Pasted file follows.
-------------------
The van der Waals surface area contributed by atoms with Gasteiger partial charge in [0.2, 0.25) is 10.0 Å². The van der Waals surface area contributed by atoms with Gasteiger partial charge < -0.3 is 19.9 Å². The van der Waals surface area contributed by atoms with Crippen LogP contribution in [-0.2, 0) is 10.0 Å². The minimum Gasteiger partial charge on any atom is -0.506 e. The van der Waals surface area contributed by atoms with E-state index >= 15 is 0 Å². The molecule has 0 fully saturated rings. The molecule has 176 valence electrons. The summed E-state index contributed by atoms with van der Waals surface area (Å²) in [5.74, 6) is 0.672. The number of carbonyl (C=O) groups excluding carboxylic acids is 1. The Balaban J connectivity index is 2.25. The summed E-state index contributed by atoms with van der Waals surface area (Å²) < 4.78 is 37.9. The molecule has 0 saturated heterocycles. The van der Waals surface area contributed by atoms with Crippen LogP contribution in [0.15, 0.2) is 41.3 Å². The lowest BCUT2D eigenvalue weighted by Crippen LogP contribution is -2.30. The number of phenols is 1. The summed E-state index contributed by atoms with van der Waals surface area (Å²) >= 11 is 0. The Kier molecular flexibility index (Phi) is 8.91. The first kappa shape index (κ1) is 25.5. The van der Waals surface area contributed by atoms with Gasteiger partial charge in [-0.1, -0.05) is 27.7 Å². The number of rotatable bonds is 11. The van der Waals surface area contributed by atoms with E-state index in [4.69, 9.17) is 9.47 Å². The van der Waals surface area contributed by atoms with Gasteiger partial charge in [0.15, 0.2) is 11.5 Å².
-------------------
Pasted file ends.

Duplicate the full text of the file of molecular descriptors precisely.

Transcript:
The van der Waals surface area contributed by atoms with Gasteiger partial charge in [0.2, 0.25) is 10.0 Å². The van der Waals surface area contributed by atoms with Gasteiger partial charge < -0.3 is 19.9 Å². The van der Waals surface area contributed by atoms with Crippen LogP contribution in [-0.2, 0) is 10.0 Å². The minimum Gasteiger partial charge on any atom is -0.506 e. The van der Waals surface area contributed by atoms with E-state index >= 15 is 0 Å². The molecule has 0 fully saturated rings. The molecule has 176 valence electrons. The summed E-state index contributed by atoms with van der Waals surface area (Å²) in [5.74, 6) is 0.672. The number of carbonyl (C=O) groups excluding carboxylic acids is 1. The Balaban J connectivity index is 2.25. The summed E-state index contributed by atoms with van der Waals surface area (Å²) < 4.78 is 37.9. The molecule has 0 saturated heterocycles. The van der Waals surface area contributed by atoms with Crippen LogP contribution in [0.15, 0.2) is 41.3 Å². The lowest BCUT2D eigenvalue weighted by Crippen LogP contribution is -2.30. The number of phenols is 1. The summed E-state index contributed by atoms with van der Waals surface area (Å²) >= 11 is 0. The Kier molecular flexibility index (Phi) is 8.91. The first kappa shape index (κ1) is 25.5. The van der Waals surface area contributed by atoms with Gasteiger partial charge in [-0.1, -0.05) is 27.7 Å². The number of rotatable bonds is 11. The van der Waals surface area contributed by atoms with E-state index in [4.69, 9.17) is 9.47 Å². The van der Waals surface area contributed by atoms with Gasteiger partial charge in [0.15, 0.2) is 11.5 Å².